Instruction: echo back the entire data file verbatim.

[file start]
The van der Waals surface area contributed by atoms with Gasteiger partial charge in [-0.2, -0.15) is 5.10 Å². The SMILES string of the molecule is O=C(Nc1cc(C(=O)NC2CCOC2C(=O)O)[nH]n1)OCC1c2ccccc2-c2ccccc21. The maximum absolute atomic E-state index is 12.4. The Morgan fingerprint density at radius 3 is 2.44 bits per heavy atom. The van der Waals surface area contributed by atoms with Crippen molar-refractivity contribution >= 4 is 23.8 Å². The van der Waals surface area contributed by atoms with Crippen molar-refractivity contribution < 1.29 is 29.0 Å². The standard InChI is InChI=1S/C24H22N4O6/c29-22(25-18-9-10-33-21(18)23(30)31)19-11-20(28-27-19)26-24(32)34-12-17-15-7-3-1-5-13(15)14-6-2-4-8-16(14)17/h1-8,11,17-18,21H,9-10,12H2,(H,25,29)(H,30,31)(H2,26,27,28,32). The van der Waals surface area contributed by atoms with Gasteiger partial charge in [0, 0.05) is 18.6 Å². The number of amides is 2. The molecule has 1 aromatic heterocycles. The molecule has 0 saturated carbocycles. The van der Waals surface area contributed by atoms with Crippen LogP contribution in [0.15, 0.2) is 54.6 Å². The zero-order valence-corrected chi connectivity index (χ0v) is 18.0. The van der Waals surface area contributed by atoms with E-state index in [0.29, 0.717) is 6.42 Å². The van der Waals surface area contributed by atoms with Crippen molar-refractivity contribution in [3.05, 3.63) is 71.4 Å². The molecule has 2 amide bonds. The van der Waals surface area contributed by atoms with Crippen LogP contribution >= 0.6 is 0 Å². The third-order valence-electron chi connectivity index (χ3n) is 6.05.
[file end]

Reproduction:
The van der Waals surface area contributed by atoms with Gasteiger partial charge in [-0.2, -0.15) is 5.10 Å². The SMILES string of the molecule is O=C(Nc1cc(C(=O)NC2CCOC2C(=O)O)[nH]n1)OCC1c2ccccc2-c2ccccc21. The maximum absolute atomic E-state index is 12.4. The Morgan fingerprint density at radius 3 is 2.44 bits per heavy atom. The van der Waals surface area contributed by atoms with Crippen molar-refractivity contribution >= 4 is 23.8 Å². The van der Waals surface area contributed by atoms with Crippen molar-refractivity contribution < 1.29 is 29.0 Å². The standard InChI is InChI=1S/C24H22N4O6/c29-22(25-18-9-10-33-21(18)23(30)31)19-11-20(28-27-19)26-24(32)34-12-17-15-7-3-1-5-13(15)14-6-2-4-8-16(14)17/h1-8,11,17-18,21H,9-10,12H2,(H,25,29)(H,30,31)(H2,26,27,28,32). The van der Waals surface area contributed by atoms with Gasteiger partial charge in [0, 0.05) is 18.6 Å². The number of amides is 2. The molecule has 1 aromatic heterocycles. The molecule has 0 saturated carbocycles. The van der Waals surface area contributed by atoms with Crippen LogP contribution in [0.15, 0.2) is 54.6 Å². The zero-order valence-corrected chi connectivity index (χ0v) is 18.0. The van der Waals surface area contributed by atoms with E-state index in [0.29, 0.717) is 6.42 Å². The van der Waals surface area contributed by atoms with Crippen molar-refractivity contribution in [3.05, 3.63) is 71.4 Å². The molecule has 2 amide bonds. The van der Waals surface area contributed by atoms with Crippen LogP contribution >= 0.6 is 0 Å². The third-order valence-electron chi connectivity index (χ3n) is 6.05.